Nevertheless, above every other factor has been the athletes. Their countless hours of dedication and perseverance are the basis of any successful athletic program. In other generations many athletes played three sports, which kept them in shape year round. Coaches recruited their athletes for the other sports because they saw the carryover value of successful experiences from one sport to another. Now almost every sport has an off-season program, which demands their time, and Summer camps abound. Today the AHS weight room is in continuous use the year around and most nights of the week.

            Meanwhile the opponents and the schedule have always been the primary goals for the high school team. The immediate objective was a conference championship. Other than the years of scheduling as an independent (1945-60) AHS has been in a league since 1919. The A’s have been in the North Central Ohio League, the Tuscowand League (baseball only), the Cardinal Conference, and the Ohio Heartland Conference. In 2003 the Arrows will compete in the new Ohio Cardinal Conference.

            The post-season on the OHSAA tournament trail always quickens a season ending impetus. Until 1930 AHS was in the powerful Cleveland-Akron-Canton Northeastern District. J.E. Bohn, the AHS Principal, was on the state board, and he petitioned them to switch the A’s to the Northwest District. Thus Ashland became the last school in the Mansfield-Lima-Sandusky-Toledo district on the path to the State Tournament. This 19-sport AHS history has majored on the conference, the first tournament step (sectional/district), and those, who have reached the State level of competition.

            While the space in this booklet eliminates a volume of records, some highlights cannot be overlooked. One must ask if there are perhaps some unbreakable records like Roosevelt Robinson’s rushing totals, Dick Dauch and Darla Plice’s 40-point games, Tom Zappone’s 19-1 career pitching record, and Beth Mallory’s four State performances.  Some other noteworthy achievements include: Andrea Bardy’s six different State meets, Bob Andy’s State trips in three different sports, the 12-letters by Joey Ortiz and Colleen Byrne. It cannot be forgotten that in the 20th sport - gymnastics Jane Schantz was the only one to make it to State, and she did it three times. Do we need to be reminded that Eddie Wells, John Roseboro, Max Messner, Darla Plice, and Tim Seder all made the big leagues?

            When the coffee conversations reiterate the chronicles of the Orange and Black, they relish some of these triumphs of glory. The oldest sport football 95 years: the years of the roses (Starn and Robinson), Cloyce Taylor’s teams, four straight CCC’s well Dunne, and the 7-6 upsets of the too-tough Mansfield Tygers three decades apart. The four basketball teams at State, the 11 NCO and 10 CCC’s, the high scoring games at McDowell Auditorium, the 29-straight wins in Arrow Arena, and the 1000th win. The Dod Paxton era: the only two baseball teams to State. The string of tracksters to State: 23 of 24 years. The success of the Ashland distance runners: boys and girls, track and cross country, OHC and State. The great girls’ years of Joy Roberts, Tammy Eisel, and Amy Schmitz. The 20 golf teams to State and the only two AHS State championships. The State semi-finals in soccer and the Division I championship game at Brookside in softball. The great year of 1936 with four teams at the State: basketball, baseball, golf, and tennis. The enviable league record that only AHS won the Cardinal Conference in every sport and the OHC in every sport except one. Not to be forgotten is the distinguished expansion and promotion of Arrow athletics under Ev DeVaul’s tenure as Athletic Director.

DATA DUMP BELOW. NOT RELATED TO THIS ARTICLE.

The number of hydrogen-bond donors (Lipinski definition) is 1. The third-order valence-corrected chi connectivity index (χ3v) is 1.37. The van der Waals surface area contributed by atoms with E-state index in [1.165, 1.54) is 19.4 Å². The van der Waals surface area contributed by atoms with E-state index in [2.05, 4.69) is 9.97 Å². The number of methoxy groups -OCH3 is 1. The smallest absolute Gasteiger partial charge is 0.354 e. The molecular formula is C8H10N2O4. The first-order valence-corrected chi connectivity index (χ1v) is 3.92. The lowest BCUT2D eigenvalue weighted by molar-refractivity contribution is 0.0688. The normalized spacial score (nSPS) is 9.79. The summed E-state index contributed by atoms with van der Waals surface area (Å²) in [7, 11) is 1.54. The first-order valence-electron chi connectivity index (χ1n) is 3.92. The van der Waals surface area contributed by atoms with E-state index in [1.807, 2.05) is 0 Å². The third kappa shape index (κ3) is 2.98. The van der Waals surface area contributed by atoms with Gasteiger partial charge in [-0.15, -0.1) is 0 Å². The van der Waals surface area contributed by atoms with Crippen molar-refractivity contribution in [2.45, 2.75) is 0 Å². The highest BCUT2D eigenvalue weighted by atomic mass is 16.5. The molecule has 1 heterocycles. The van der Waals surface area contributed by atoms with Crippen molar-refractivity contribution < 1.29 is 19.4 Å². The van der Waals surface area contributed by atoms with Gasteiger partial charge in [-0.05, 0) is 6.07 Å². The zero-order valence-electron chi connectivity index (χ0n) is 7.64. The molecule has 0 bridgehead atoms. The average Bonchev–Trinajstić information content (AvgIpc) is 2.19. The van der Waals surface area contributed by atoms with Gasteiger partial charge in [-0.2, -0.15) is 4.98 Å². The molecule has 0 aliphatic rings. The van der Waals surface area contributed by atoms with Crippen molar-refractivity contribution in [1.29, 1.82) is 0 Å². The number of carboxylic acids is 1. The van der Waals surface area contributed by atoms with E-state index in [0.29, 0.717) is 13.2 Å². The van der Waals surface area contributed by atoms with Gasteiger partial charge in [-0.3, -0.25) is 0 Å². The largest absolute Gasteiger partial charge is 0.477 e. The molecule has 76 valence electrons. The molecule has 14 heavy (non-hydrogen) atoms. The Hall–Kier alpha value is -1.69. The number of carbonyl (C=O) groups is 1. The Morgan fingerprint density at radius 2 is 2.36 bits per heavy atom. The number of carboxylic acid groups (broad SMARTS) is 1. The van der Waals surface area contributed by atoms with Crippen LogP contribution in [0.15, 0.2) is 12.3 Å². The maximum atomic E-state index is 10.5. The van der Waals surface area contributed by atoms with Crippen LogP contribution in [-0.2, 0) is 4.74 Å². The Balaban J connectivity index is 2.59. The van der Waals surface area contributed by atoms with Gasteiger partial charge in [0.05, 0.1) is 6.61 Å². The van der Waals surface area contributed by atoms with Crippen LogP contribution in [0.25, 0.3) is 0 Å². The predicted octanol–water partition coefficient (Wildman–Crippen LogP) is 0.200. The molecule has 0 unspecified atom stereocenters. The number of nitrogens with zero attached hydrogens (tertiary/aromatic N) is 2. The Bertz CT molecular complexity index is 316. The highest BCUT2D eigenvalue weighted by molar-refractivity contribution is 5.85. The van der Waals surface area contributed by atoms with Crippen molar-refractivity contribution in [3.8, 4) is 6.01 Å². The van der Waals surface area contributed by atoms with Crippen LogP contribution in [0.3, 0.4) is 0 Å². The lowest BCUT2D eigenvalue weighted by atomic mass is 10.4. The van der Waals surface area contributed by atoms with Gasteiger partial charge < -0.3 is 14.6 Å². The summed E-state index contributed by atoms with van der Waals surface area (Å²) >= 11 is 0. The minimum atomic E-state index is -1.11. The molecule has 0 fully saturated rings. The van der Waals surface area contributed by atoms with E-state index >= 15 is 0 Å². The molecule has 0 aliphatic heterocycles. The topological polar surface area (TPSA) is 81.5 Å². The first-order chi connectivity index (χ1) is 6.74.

From our indelible memories of the past even the opponents who went on to greater fame must be remembered. In 1933 Jim Jesson went to the State track meet undefeated in the 220. He lost in the prelims, and he wasn’t close to the East Tech sprinter Jesse Owens, who broke the world’s record that day. In 1957 Larry Brockway played 36-holes in the State golf championship in the same foursome with a long driving blonde from Upper Arlington named Jack Nicklaus. AHS baseball coach Herb Carr was soundly booed for intentionally walking Coshocton’s slugging catcher named Bob Brenly, who is now the manager of the World’s Champion the Arizona Diamondbacks. Perhaps the most bizarre shot in AHS basketball history was the tipped pass for the 1993 Sectional championship. Some spectators still wonder was it Bryan Murvine’s fingertips or the touch of Fremont’s Charles Woodson, who won the Heisman trophy? Finally, it will always be recalled that the doubleheader game in Akron this past basketball season had Sport Illustrated’s “the Chosen One” LeBron James playing in the other game.

            For the athletes, who heard it’s the team and teamwork, one of the lasting memories was the teammates. An untold number of friendships have lasted a lifetime. This author was awestruck during the 1976 WNCO “Football Memories” program when Herb Ganyard and Don Cooper remembered the first AHS championship the 1922 NCO football first place finish. It was an impressive thing to see their endearing camaraderie of well over 60 years.     

            After all the plays, and all the games, and the innumerable moments, the dreams and ambitions inspired an immeasurable impact on most lives. The work ethic of sports and the pursuit of success for many athletes has carried over into their future careers. In some part their lifetime purpose and their habits were influenced by their days as an athlete.

Questions or comments? Contact: Paul Dienstberger


Researched by Paul R. Dienstberger, Web Design by Cathy Buscher